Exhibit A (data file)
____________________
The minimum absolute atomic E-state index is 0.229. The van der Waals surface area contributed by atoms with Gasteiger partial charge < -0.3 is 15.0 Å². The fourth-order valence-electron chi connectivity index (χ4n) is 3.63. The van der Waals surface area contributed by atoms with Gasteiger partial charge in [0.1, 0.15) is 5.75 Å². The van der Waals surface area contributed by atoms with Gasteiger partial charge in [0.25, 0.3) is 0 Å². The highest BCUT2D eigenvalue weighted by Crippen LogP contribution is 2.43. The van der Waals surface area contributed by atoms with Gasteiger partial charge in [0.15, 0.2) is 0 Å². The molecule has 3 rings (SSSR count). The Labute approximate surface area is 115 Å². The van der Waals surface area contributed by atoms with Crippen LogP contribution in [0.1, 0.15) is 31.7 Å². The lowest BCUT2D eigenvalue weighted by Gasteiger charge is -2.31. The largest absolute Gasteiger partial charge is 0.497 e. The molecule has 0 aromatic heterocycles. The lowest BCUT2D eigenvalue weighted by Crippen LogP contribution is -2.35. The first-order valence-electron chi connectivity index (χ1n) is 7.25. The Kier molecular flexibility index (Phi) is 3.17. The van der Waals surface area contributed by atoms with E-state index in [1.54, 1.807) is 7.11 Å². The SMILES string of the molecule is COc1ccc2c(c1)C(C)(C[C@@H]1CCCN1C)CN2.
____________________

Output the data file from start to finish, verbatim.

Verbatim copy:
The minimum absolute atomic E-state index is 0.229. The van der Waals surface area contributed by atoms with Gasteiger partial charge < -0.3 is 15.0 Å². The fourth-order valence-electron chi connectivity index (χ4n) is 3.63. The van der Waals surface area contributed by atoms with Gasteiger partial charge in [0.1, 0.15) is 5.75 Å². The van der Waals surface area contributed by atoms with Gasteiger partial charge in [0.25, 0.3) is 0 Å². The highest BCUT2D eigenvalue weighted by Crippen LogP contribution is 2.43. The van der Waals surface area contributed by atoms with Gasteiger partial charge in [0.15, 0.2) is 0 Å². The molecule has 3 rings (SSSR count). The Labute approximate surface area is 115 Å². The van der Waals surface area contributed by atoms with Crippen LogP contribution in [0.1, 0.15) is 31.7 Å². The lowest BCUT2D eigenvalue weighted by Gasteiger charge is -2.31. The largest absolute Gasteiger partial charge is 0.497 e. The molecule has 0 aromatic heterocycles. The lowest BCUT2D eigenvalue weighted by Crippen LogP contribution is -2.35. The first-order valence-electron chi connectivity index (χ1n) is 7.25. The Kier molecular flexibility index (Phi) is 3.17. The van der Waals surface area contributed by atoms with E-state index in [1.54, 1.807) is 7.11 Å². The SMILES string of the molecule is COc1ccc2c(c1)C(C)(C[C@@H]1CCCN1C)CN2.